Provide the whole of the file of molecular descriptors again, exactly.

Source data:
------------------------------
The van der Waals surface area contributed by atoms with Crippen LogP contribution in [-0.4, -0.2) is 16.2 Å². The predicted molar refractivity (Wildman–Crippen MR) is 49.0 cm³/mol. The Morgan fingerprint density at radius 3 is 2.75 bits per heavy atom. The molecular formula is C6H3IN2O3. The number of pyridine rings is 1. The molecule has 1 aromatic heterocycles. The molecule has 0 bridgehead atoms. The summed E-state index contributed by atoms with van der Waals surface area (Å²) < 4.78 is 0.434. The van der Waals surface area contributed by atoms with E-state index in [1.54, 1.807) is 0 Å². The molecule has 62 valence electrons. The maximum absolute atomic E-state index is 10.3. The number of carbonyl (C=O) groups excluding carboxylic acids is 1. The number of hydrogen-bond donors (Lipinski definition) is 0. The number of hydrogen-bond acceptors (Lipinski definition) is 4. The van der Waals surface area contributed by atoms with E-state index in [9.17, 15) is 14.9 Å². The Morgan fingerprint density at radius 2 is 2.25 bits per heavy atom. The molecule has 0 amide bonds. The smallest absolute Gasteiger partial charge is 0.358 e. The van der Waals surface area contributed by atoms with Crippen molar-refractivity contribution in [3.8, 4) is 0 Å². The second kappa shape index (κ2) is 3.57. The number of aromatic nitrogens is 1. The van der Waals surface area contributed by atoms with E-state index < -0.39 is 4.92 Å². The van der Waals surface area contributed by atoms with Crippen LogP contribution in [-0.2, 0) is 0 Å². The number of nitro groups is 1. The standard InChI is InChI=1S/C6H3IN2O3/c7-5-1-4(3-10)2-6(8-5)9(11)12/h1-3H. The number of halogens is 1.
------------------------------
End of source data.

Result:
The van der Waals surface area contributed by atoms with Crippen LogP contribution in [-0.4, -0.2) is 16.2 Å². The predicted molar refractivity (Wildman–Crippen MR) is 49.0 cm³/mol. The Morgan fingerprint density at radius 3 is 2.75 bits per heavy atom. The molecular formula is C6H3IN2O3. The number of pyridine rings is 1. The molecule has 1 aromatic heterocycles. The molecule has 0 bridgehead atoms. The summed E-state index contributed by atoms with van der Waals surface area (Å²) < 4.78 is 0.434. The van der Waals surface area contributed by atoms with E-state index in [1.54, 1.807) is 0 Å². The molecule has 62 valence electrons. The maximum absolute atomic E-state index is 10.3. The number of carbonyl (C=O) groups excluding carboxylic acids is 1. The number of hydrogen-bond donors (Lipinski definition) is 0. The number of hydrogen-bond acceptors (Lipinski definition) is 4. The van der Waals surface area contributed by atoms with E-state index in [9.17, 15) is 14.9 Å². The Morgan fingerprint density at radius 2 is 2.25 bits per heavy atom. The molecule has 0 amide bonds. The smallest absolute Gasteiger partial charge is 0.358 e. The van der Waals surface area contributed by atoms with Crippen molar-refractivity contribution in [3.8, 4) is 0 Å². The second kappa shape index (κ2) is 3.57. The number of aromatic nitrogens is 1. The van der Waals surface area contributed by atoms with E-state index < -0.39 is 4.92 Å². The van der Waals surface area contributed by atoms with Crippen LogP contribution in [-0.2, 0) is 0 Å². The number of nitro groups is 1. The standard InChI is InChI=1S/C6H3IN2O3/c7-5-1-4(3-10)2-6(8-5)9(11)12/h1-3H. The number of halogens is 1.